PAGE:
• strengthening assessment practices in National Standards at Year 7 and 8.

The school has the capacity and capability to accelerate learning for all learners. However, variable disparity in achievement remains for boys compared to girls in Year 7 and Year 8.

ERO is likely to carry out the next review in three years.

Equity and excellence

How effectively does this school respond to Māori and other children whose learning and achievement need acceleration?

In a variety of ways the school responds to Māori and other young people whose learning and achievement needs acceleration. However some disparities have persisted over the past three years.

Publicly reported school data for National Standards show that students, including Māori learners, are achieving at or above the standard in reading, writing and mathematics. School leaders should develop assessment and moderation practices at Year 7 and 8 to ensure the school’s publicly reported data is dependable and gathered from multiple evidence across the curriculum.

The National Standards results overall have remained static for a three year period and there have been no significant shifts in writing achievement for three years. Girls continue to outperform boys in writing during this period of time. At NCEA Level 1 there is continuing gender disparity where girls outperform boys.

Generally NCEA achievement is above the national average and above percentages for similar schools. Endorsement levels for NCEA show that Level 1 students are achieving above national percentages for Merit Endorsement, and at NCEA Level 2 and 3 students are achieving Excellence endorsement in numbers that are above national results. Approximately 85 percent of students are leaving school with NCEA Level 2 or above.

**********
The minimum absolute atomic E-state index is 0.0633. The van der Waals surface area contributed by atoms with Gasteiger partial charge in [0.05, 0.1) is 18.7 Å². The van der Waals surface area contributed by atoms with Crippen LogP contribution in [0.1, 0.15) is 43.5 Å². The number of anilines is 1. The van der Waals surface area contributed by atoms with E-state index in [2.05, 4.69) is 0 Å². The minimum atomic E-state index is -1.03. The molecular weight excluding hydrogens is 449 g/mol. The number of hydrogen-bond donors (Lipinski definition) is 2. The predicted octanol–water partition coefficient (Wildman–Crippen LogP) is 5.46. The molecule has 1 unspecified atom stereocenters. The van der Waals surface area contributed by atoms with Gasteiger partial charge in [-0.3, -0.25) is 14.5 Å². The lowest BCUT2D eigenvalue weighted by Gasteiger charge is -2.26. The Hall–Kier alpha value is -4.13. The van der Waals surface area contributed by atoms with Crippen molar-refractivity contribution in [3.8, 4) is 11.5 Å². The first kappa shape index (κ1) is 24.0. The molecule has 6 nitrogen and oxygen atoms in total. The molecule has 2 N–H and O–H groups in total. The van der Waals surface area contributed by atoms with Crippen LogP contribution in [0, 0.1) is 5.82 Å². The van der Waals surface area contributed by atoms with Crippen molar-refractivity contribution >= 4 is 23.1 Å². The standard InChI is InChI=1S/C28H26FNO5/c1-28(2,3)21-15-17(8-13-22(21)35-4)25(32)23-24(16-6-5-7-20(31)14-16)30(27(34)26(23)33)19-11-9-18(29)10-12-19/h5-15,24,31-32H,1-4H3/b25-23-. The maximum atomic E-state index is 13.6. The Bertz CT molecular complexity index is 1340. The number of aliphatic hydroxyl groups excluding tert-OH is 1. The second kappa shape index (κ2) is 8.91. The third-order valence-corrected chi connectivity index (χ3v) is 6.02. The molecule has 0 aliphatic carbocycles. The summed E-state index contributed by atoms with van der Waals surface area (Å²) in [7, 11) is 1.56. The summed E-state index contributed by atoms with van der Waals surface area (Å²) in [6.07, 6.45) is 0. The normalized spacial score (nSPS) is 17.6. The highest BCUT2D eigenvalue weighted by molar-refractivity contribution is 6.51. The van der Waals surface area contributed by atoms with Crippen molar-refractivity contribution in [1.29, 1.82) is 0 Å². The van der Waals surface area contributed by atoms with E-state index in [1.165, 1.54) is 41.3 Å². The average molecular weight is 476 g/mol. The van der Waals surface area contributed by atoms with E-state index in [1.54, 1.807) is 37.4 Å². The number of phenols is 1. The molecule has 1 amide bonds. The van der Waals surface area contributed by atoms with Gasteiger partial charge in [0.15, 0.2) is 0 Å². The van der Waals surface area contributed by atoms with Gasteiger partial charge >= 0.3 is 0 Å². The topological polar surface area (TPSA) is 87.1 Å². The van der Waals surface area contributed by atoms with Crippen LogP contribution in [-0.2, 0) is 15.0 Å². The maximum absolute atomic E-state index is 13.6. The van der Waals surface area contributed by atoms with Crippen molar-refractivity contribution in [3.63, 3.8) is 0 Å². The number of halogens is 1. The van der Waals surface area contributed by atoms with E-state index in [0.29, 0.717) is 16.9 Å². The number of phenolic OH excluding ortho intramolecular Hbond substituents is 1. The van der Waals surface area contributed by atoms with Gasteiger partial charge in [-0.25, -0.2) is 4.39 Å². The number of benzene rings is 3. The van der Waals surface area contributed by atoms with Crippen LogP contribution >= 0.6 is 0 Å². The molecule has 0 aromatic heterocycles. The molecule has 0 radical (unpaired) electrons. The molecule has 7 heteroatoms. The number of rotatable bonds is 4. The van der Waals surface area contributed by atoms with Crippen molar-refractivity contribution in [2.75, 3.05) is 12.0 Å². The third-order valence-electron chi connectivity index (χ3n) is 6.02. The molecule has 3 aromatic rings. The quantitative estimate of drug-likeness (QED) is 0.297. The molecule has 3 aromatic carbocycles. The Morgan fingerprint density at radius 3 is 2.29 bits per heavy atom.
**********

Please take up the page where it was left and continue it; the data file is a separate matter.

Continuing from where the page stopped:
Some students are counselled to pathway into university, tertiary training, or employment on the island which is well supported by local businesses and stake-holders. The local economy provides some good opportunities to engage learners in contextualised learning, project work and enterprising creative ideas.

A stronger focus for all students having access to pathways is now necessary to ensure subject provision and subject choice is aligned with student and family aspirations. Development of pathways exploration fosters student commitment and motivation for future decision-making. Ongoing discussion in regard to pathways is already a documented focus for the Waiheke CoL.

The community, board of trustees and school leaders could consider deepening their focus on valued student outcomes to further strengthen the attributes and dispositions required for 21stcentury learning and entry into tertiary training and/or the workplace.

School conditions supporting equity and excellence

What school processes are effective in enabling achievement of equity and excellence?

Waiheke High School has a small secondary roll and constantly re-evaluates how the curriculum structure can provide subject preferences for students. On-line learning is supporting senior subject choices. It may be timely for more consideration to be given to an innovative timetable structure that accommodates other learning opportunities. Some departments are offering a range of authentic experiences and contexts outside the classroom that offer further NCEA credits to support students’ engagement with learning.